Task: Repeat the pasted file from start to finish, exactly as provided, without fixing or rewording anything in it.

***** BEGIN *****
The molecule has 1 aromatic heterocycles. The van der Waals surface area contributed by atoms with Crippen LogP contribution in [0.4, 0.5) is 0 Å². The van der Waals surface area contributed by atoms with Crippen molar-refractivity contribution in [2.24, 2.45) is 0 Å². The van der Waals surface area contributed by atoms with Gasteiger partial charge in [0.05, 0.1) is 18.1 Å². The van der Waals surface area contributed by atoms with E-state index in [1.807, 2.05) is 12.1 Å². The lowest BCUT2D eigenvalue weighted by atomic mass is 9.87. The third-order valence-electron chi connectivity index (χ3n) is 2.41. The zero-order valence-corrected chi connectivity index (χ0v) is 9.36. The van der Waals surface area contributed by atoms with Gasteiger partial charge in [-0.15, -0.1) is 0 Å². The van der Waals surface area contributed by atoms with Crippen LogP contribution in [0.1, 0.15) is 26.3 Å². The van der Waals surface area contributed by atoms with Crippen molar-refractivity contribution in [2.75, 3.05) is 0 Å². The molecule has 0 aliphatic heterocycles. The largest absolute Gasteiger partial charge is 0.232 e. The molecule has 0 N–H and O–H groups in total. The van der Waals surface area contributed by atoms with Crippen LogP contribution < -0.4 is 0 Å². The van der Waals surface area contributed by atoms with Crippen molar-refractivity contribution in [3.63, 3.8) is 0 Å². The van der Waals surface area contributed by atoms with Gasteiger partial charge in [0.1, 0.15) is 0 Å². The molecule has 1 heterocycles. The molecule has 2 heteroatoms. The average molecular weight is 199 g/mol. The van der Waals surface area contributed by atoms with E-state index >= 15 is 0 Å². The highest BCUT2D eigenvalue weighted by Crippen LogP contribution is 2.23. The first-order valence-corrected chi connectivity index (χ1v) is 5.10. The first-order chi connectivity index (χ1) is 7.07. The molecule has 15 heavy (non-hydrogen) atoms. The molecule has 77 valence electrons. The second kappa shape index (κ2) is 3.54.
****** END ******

The molecule has 1 aromatic heterocycles. The van der Waals surface area contributed by atoms with Crippen LogP contribution in [0.4, 0.5) is 0 Å². The van der Waals surface area contributed by atoms with Crippen molar-refractivity contribution in [2.24, 2.45) is 0 Å². The van der Waals surface area contributed by atoms with Gasteiger partial charge in [0.05, 0.1) is 18.1 Å². The van der Waals surface area contributed by atoms with E-state index in [1.807, 2.05) is 12.1 Å². The lowest BCUT2D eigenvalue weighted by atomic mass is 9.87. The third-order valence-electron chi connectivity index (χ3n) is 2.41. The zero-order valence-corrected chi connectivity index (χ0v) is 9.36. The van der Waals surface area contributed by atoms with Gasteiger partial charge in [-0.15, -0.1) is 0 Å². The van der Waals surface area contributed by atoms with Crippen LogP contribution in [0.1, 0.15) is 26.3 Å². The van der Waals surface area contributed by atoms with Crippen molar-refractivity contribution in [2.75, 3.05) is 0 Å². The molecule has 0 aliphatic heterocycles. The largest absolute Gasteiger partial charge is 0.232 e. The molecule has 0 N–H and O–H groups in total. The van der Waals surface area contributed by atoms with Crippen LogP contribution < -0.4 is 0 Å². The van der Waals surface area contributed by atoms with Crippen molar-refractivity contribution in [3.63, 3.8) is 0 Å². The van der Waals surface area contributed by atoms with Gasteiger partial charge in [0.1, 0.15) is 0 Å². The molecule has 1 heterocycles. The molecule has 2 heteroatoms. The average molecular weight is 199 g/mol. The van der Waals surface area contributed by atoms with E-state index >= 15 is 0 Å². The highest BCUT2D eigenvalue weighted by Crippen LogP contribution is 2.23. The first-order valence-corrected chi connectivity index (χ1v) is 5.10. The first-order chi connectivity index (χ1) is 7.07. The molecule has 15 heavy (non-hydrogen) atoms. The molecule has 77 valence electrons. The second kappa shape index (κ2) is 3.54.